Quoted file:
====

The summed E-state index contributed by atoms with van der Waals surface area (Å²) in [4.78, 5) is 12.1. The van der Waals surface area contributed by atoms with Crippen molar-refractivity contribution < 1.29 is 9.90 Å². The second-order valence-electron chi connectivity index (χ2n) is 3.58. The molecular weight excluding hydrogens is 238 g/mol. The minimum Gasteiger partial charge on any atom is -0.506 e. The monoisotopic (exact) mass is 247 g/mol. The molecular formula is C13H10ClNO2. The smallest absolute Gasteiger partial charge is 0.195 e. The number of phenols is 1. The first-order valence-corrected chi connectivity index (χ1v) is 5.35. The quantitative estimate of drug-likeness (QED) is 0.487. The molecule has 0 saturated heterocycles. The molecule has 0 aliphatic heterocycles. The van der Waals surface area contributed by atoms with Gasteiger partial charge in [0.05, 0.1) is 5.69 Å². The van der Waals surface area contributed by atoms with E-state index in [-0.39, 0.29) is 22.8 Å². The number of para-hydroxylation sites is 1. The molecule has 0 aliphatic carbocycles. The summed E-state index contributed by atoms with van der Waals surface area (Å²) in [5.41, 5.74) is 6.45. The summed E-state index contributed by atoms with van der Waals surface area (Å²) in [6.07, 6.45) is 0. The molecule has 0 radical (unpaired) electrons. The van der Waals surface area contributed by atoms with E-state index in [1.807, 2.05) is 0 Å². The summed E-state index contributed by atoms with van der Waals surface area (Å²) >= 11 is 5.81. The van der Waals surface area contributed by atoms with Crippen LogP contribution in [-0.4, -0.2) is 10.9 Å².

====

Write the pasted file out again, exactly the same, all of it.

The summed E-state index contributed by atoms with van der Waals surface area (Å²) in [4.78, 5) is 12.1. The van der Waals surface area contributed by atoms with Crippen molar-refractivity contribution < 1.29 is 9.90 Å². The second-order valence-electron chi connectivity index (χ2n) is 3.58. The molecular weight excluding hydrogens is 238 g/mol. The minimum Gasteiger partial charge on any atom is -0.506 e. The monoisotopic (exact) mass is 247 g/mol. The molecular formula is C13H10ClNO2. The smallest absolute Gasteiger partial charge is 0.195 e. The number of phenols is 1. The first-order valence-corrected chi connectivity index (χ1v) is 5.35. The quantitative estimate of drug-likeness (QED) is 0.487. The molecule has 0 saturated heterocycles. The molecule has 0 aliphatic heterocycles. The van der Waals surface area contributed by atoms with Gasteiger partial charge in [0.05, 0.1) is 5.69 Å². The van der Waals surface area contributed by atoms with E-state index in [-0.39, 0.29) is 22.8 Å². The number of para-hydroxylation sites is 1. The molecule has 0 aliphatic carbocycles. The summed E-state index contributed by atoms with van der Waals surface area (Å²) in [5.41, 5.74) is 6.45. The summed E-state index contributed by atoms with van der Waals surface area (Å²) in [6.07, 6.45) is 0. The molecule has 0 radical (unpaired) electrons. The van der Waals surface area contributed by atoms with E-state index in [1.807, 2.05) is 0 Å². The summed E-state index contributed by atoms with van der Waals surface area (Å²) >= 11 is 5.81. The van der Waals surface area contributed by atoms with Crippen LogP contribution in [-0.4, -0.2) is 10.9 Å².